Monday, 17 June 2013

Raw milk example

Udderly Controversial

NEW BRUNSWICK, N.J., May 3 – Mrs Khan does what many may consider irresponsible parenting.

Every morning, she whips out three glasses from her cupboard and fills them to the top with unpasteurized milk.

One glass is for her, and the other two are for her 3- and 4-year-old daughters.
It is the only milk her youngest daughter, Zahrah, is able to tolerate.
“If she drinks regular, pasteurized milk, she throws up,” said Khan. “She can’t keep any of that stuff down.”

Unpasteurized milk, also known as raw milk, has been a topic of debate for some time now.
Because it is illegal for sale in New Jersey, many New Jersey residents, like Khan, go out
of their way to travel to New York or Pennsylvania where unpasteurized milk is permitted to be sold.

Proponents of raw milk praise it for its nutritional benefits, while adversaries warn it may be infested with harmful bacteria.

The U.S. Food and Drug Administration has declared anything containing unpasteurized milk unsafe to consume.
“Raw milk can harbor dangerous microorganisms that can pose serious health risks to you and your family,” said the FDA.

The FDA cited a study done by the Centers for Disease Control and Prevention (CDC) which founded that between 1993 and 2006, more than 1,500 people in the U.S. became sick from drinking raw milk or eating cheese made from raw milk.

“That kind of makes me unsure about raw milk,” said Rutgers University junior Alyson Escalona. “I don’t think I would want to take the risk.”
            But any food can make you sick, argues a soil scientist at Rutgers University, Dr. Joseph Heckman.
            “There is no food that is perfectly safe,” said Heckman. “The assumption is made that the pasteurization process is done to guarantee safety, but the fact is, well-recorded in scientific record, that people have gotten sick and died from pasteurized milk.”

In 2007, as reported by the Journal of American Medical Association, three men in Massachusetts died from Listeria which came from pasteurized milk.

There was an outbreak in the 1980s, as well, in which over 160,000 became sick with salmonella from pasteurized milk. Since then, there have been at least 40 outbreaks caused by pasteurized milk over the decades , said Heckman.

That is not to say that some individuals do not get sick from raw milk, but it is a fact that
the numbers of individuals getting sick due to raw milk consumption have not been as high as the numbers of individuals getting sick from the consumption of pasteurized milk, said Heckman.
           It might also be noteworthy to add in that no one has ever died of drinking raw milk in the last few decades, either.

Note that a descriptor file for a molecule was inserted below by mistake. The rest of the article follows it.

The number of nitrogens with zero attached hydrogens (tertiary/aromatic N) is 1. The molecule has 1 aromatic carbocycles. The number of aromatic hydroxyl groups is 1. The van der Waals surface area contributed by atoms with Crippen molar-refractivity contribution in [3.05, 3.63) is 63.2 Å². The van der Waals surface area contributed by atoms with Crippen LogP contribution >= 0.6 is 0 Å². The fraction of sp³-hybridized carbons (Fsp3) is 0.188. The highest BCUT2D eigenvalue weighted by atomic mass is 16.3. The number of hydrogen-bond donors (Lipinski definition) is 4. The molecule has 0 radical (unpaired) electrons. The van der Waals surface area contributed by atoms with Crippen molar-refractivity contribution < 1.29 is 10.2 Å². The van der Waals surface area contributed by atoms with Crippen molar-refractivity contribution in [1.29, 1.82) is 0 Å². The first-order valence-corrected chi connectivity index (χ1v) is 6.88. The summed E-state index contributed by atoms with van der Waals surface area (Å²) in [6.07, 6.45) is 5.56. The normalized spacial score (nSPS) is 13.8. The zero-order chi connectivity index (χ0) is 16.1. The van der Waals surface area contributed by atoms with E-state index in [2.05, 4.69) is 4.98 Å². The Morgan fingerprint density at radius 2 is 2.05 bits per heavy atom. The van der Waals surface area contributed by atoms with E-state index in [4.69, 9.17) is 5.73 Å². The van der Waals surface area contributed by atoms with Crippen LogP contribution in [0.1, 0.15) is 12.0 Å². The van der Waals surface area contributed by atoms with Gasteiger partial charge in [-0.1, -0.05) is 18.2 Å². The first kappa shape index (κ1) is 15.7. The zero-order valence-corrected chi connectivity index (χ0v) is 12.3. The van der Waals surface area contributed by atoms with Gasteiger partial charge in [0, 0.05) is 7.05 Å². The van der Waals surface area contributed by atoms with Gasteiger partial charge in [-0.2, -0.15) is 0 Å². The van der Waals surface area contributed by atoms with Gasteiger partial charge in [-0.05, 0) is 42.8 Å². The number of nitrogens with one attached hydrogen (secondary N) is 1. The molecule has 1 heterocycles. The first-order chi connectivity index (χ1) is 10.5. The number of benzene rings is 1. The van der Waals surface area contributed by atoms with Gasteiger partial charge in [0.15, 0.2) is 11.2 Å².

“Sometimes people do get sick by raw milk but it has to do with how it is produced,” said
Heckman. “If it is carefully produced, it has a pretty darn good safety record.”

Pasteurization, applauded as one the greatest achievements by the food industry, was
essential in the 18th century when the U.S. did not have the safety procedures and the technology to ensure the production of safe milk

“Pasteurization was developed as a solution for an old problem that we have moved far
beyond,” said Heckman. “At one time there were cows that were sickly, people milking by hand,
sneezing in milk buckets, and there was no refrigeration.”

Mechanical milkers, refrigeration, good sanitary practices, and knowing how to check for
pathogens have been advancements in the public health arena to ensure the production of clean

            If raw milk, intended for human consumption, is just as safe as pasteurized milk, why
then single out raw milk and the risks associated with it?

“Because they want to make money off of your fears,” said Rumana Abbasi.

Abbasi, a N.J. resident, has been purchasing raw milk from New York since December 2012.

“Raw milk is as safe as pasteurized milk if the farmer produces it carefully,” said Abbasi.
“And it’s better for you, too.”

Studies have shown benefits in raw milk, such preventing asthma and allergies, that cannot be found in pasteurized milk.
Khan claims her youngest daughter used to suffer from eczema, but it went away after switching to raw milk.
“Zahrah’s eczema went away with raw milk. That is to say, raw milk caused her eczema to go away,” said Khan. “I firmly believe that.”

            Khan says she won’t be turning back to pasteurized milk anytime soon, and will continue to make those drives out-of-state every week to get raw milk.

But that brings up a larger issue: how long will New Jersey residents continue going to other states to buy raw milk?

Should we not be allowed to choose the foods we wish to consume?

Many nations, and many states within the U.S., give people the choice of buying pasteurized milk or raw milk, but not New Jersey.

Heckman  hopes for Jersey residents to one day be given the choice to buy pasteurized milk or raw milk, without having to go to great lengths such as driving out-of-state every weekend.

“I’m not an advocate for raw milk,” said Heckman. “I’m an advocate for informed choice. I just want people to have the choice and I want them to make a well-informed choice.”

(Written by a friend)